Business OverviewIf you're a neat-a-holic, then this could be the business for you. As a personal organizer, you'll bust clutter in your clients' homes, neatly arranging kitchens, closets, file drawers, garages and attics, and teaching them to keep things tidy for easier, less stressful lives. Most personal organizers take on tasks in the corporate world as well, straightening out executive messes--you can wear this hat if you like or stick to home work. The advantages to this business are that you can start part-time on a shoestring, it's creative and gives you the chance to peek into lots of people's lives, and if you're a natural neatnik you get the satisfaction of helping others become one, too. You'll need a healthy dose of organizational ability, which you must be able to apply to other people's homes and situations. You'll also need to be an organization-oriented shopper, with a keen knowledge of what home furnishings and accessories are in the marketplace so you can make recommendations. You should have good people skills because you'll be working with clients in their most intimate surroundings. You'll need to make suggestions in a tactful manner and deal with junk that might best be tossed.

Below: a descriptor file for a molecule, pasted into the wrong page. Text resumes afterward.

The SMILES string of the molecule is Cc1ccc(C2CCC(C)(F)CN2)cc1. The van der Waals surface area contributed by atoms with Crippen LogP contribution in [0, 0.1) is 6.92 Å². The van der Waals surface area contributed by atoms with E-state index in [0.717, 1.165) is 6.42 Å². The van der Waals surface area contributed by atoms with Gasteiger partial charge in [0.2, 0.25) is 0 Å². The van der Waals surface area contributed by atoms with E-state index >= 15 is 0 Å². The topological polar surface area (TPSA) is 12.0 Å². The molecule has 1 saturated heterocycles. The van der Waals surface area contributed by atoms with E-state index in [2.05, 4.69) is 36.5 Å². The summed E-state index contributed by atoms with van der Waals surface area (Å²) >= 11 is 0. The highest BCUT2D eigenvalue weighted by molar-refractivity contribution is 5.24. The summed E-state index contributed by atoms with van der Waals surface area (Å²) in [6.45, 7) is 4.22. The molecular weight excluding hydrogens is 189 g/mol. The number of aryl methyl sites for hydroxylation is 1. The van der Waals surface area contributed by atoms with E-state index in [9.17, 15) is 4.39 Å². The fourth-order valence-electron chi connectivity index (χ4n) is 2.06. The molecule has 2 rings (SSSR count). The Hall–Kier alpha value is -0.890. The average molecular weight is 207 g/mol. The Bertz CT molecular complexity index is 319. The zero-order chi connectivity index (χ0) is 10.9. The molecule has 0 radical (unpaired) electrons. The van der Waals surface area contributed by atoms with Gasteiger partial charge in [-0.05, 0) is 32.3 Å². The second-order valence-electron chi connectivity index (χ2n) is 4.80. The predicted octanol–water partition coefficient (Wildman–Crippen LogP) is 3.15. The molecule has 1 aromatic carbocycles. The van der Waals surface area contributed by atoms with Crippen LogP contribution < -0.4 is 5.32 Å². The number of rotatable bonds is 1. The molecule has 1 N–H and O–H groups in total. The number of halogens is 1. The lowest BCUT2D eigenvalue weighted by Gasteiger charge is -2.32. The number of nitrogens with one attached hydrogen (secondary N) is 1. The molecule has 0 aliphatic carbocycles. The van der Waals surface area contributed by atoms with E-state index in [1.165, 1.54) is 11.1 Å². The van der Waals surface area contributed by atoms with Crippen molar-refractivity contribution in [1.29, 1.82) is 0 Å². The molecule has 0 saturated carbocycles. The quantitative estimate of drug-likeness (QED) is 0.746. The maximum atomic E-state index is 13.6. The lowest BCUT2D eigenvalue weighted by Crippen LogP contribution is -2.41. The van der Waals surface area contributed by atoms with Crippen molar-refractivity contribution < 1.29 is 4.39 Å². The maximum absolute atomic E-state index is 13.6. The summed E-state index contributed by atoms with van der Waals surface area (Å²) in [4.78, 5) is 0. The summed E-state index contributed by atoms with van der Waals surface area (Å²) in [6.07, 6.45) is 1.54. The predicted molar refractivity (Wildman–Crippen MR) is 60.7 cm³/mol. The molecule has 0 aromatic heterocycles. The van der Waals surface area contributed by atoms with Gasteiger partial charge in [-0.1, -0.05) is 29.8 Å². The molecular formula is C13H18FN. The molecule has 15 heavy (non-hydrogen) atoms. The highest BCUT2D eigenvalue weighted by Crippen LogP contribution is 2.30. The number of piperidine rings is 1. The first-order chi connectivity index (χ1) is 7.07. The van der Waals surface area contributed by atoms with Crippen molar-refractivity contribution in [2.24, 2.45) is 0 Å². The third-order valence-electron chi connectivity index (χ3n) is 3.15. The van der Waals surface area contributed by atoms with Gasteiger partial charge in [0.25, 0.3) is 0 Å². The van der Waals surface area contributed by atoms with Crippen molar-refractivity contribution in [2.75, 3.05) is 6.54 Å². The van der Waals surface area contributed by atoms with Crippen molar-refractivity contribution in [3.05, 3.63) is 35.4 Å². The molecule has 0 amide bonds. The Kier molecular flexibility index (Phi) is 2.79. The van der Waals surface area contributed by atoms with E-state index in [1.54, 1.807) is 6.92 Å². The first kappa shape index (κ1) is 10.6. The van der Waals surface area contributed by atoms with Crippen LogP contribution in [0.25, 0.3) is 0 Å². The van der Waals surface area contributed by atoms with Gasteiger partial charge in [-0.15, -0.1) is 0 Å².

The MarketYour clients can be homeowners and apartment dwellers who are tired of living with clutter and losing time looking for things that should be under their noses. Your best bets for attracting clients are placing ads in your local paper and writing articles for local publications. Give talks to women's groups, place ads offering discounts in coupon mailers, and donate a free makeover to a local charity in exchange for publicity.
Needed EquipmentAll you really need to get started is that creatively organized brain and a planning book, although as you grow you'll want to invest in a computer, a printer, a fax machine and all the usual software.